DescriptionPlant-plant facilitation and competition are key processes structuring the vegetation development of salt marshes. Variations in fine-scaled plant interactions scale-up to larger vegetation spatial patterns and ecosystem functions as a whole. For instance, in the presence of grazers, associational resistance provided by patches of herbivore resistant species can have large impacts on vegetation composition.However, how plant interactions are impacted by species traits, biotic stress and environmental severity in dynamic systems remains poorly understood. Using a reciprocal transplant experiment we investigated how two ecotypes of the grass Elytrigia atherica is impacted when planted within and outside of Juncus maritimus patches occurring in the eastern salt marsh of Schiermonnikoog, the Netherlands. Although the survival and height of E. atherica plantings was not affected by the ecotype,plant height was lowest outside of patches in the grazed marsh and not affected by inundation frequency. This contrasts to the survival of the plantings which was highest in the grazed marsh and low inundation frequency. We found that through associational resistance, J. maritimus facilitates the height of E. atherica but not the survival. Understanding fine-scaled plant-plant interactions and the mechanisms of facilitation may inform best management practices for conservation and restoration.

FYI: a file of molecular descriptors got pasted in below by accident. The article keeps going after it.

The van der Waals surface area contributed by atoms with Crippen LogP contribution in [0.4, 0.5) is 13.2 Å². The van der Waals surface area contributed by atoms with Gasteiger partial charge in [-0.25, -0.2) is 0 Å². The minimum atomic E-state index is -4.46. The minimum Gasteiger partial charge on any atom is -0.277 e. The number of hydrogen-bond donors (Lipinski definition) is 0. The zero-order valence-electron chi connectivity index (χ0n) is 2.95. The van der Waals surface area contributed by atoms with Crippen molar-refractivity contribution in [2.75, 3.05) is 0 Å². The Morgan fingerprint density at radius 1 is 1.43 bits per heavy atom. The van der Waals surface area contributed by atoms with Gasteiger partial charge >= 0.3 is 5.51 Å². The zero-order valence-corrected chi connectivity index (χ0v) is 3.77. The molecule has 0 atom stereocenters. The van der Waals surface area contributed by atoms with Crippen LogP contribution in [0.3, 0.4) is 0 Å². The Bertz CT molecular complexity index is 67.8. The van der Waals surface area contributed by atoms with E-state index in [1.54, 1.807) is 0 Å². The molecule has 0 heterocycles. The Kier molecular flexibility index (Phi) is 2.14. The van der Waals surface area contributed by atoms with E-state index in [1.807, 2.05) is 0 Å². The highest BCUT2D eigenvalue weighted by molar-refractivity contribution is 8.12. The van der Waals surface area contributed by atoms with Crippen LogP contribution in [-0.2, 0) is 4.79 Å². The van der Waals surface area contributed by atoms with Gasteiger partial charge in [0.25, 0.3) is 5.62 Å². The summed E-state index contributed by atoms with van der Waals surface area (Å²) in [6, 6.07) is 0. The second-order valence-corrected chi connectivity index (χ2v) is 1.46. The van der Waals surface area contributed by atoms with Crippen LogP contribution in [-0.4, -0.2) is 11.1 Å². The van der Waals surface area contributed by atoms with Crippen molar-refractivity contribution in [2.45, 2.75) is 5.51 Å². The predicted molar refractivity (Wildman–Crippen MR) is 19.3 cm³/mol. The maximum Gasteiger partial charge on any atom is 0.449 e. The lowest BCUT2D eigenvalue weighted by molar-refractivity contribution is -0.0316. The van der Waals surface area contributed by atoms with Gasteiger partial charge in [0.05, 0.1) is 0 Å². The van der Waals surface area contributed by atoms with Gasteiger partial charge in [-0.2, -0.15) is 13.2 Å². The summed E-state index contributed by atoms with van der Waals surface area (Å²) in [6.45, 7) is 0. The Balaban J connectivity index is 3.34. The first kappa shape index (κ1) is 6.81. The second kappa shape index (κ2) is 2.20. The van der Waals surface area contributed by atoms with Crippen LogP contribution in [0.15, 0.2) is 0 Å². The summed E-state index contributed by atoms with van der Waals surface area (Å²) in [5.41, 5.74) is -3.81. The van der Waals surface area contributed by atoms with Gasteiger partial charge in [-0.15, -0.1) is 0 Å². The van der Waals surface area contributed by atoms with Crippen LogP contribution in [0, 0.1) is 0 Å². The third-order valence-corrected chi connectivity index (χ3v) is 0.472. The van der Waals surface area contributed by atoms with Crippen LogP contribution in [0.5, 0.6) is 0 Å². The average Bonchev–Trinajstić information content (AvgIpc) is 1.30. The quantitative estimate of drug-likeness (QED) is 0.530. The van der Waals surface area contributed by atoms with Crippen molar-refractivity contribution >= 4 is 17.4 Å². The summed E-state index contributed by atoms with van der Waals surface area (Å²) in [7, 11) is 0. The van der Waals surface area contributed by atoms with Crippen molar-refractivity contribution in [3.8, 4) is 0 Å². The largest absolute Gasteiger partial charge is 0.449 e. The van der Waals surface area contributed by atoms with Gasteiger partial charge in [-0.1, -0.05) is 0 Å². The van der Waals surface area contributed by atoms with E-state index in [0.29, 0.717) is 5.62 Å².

|Netherlands Annual Ecology Meeting 2022
|Netherlands Ecological Research Network (NERN)
|Degree of Recognition